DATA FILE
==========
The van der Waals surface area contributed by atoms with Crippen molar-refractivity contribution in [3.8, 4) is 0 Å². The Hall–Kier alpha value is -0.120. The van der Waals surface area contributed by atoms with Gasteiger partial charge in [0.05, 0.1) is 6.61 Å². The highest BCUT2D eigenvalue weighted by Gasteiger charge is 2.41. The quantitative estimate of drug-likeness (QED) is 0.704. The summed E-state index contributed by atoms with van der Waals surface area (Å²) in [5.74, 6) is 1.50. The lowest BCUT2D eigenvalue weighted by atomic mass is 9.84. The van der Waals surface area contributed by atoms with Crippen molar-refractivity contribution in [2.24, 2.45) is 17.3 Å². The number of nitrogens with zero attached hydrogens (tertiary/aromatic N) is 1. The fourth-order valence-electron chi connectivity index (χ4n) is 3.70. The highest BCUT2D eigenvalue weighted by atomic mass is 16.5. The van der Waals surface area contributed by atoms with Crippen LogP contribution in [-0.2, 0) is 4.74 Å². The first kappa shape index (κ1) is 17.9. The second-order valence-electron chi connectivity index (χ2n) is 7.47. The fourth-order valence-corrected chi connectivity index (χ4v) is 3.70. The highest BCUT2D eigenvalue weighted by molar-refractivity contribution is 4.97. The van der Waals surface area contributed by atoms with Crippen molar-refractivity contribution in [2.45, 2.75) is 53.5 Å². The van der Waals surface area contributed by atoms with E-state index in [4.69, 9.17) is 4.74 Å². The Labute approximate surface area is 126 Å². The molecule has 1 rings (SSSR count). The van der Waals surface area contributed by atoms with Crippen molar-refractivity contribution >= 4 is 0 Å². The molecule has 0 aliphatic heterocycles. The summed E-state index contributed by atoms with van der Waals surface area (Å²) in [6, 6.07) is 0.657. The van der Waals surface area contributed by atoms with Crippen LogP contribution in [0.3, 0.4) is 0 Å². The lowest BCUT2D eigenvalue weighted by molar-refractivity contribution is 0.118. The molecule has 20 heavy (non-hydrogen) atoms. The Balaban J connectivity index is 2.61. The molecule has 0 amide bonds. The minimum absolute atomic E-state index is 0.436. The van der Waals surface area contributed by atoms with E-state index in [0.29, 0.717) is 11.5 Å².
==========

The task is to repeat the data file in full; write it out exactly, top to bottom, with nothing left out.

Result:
The van der Waals surface area contributed by atoms with Crippen molar-refractivity contribution in [3.8, 4) is 0 Å². The Hall–Kier alpha value is -0.120. The van der Waals surface area contributed by atoms with Gasteiger partial charge in [0.05, 0.1) is 6.61 Å². The highest BCUT2D eigenvalue weighted by Gasteiger charge is 2.41. The quantitative estimate of drug-likeness (QED) is 0.704. The summed E-state index contributed by atoms with van der Waals surface area (Å²) in [5.74, 6) is 1.50. The lowest BCUT2D eigenvalue weighted by atomic mass is 9.84. The van der Waals surface area contributed by atoms with Crippen molar-refractivity contribution in [2.24, 2.45) is 17.3 Å². The number of nitrogens with zero attached hydrogens (tertiary/aromatic N) is 1. The fourth-order valence-electron chi connectivity index (χ4n) is 3.70. The highest BCUT2D eigenvalue weighted by atomic mass is 16.5. The van der Waals surface area contributed by atoms with Crippen LogP contribution in [-0.2, 0) is 4.74 Å². The first kappa shape index (κ1) is 17.9. The second-order valence-electron chi connectivity index (χ2n) is 7.47. The fourth-order valence-corrected chi connectivity index (χ4v) is 3.70. The highest BCUT2D eigenvalue weighted by molar-refractivity contribution is 4.97. The van der Waals surface area contributed by atoms with Crippen molar-refractivity contribution in [2.45, 2.75) is 53.5 Å². The van der Waals surface area contributed by atoms with E-state index in [4.69, 9.17) is 4.74 Å². The Labute approximate surface area is 126 Å². The molecule has 1 rings (SSSR count). The van der Waals surface area contributed by atoms with Crippen molar-refractivity contribution >= 4 is 0 Å². The molecule has 0 aliphatic heterocycles. The summed E-state index contributed by atoms with van der Waals surface area (Å²) in [6, 6.07) is 0.657. The van der Waals surface area contributed by atoms with Crippen LogP contribution in [0.3, 0.4) is 0 Å². The lowest BCUT2D eigenvalue weighted by molar-refractivity contribution is 0.118. The molecule has 20 heavy (non-hydrogen) atoms. The Balaban J connectivity index is 2.61. The molecule has 0 amide bonds. The minimum absolute atomic E-state index is 0.436. The van der Waals surface area contributed by atoms with E-state index in [0.29, 0.717) is 11.5 Å².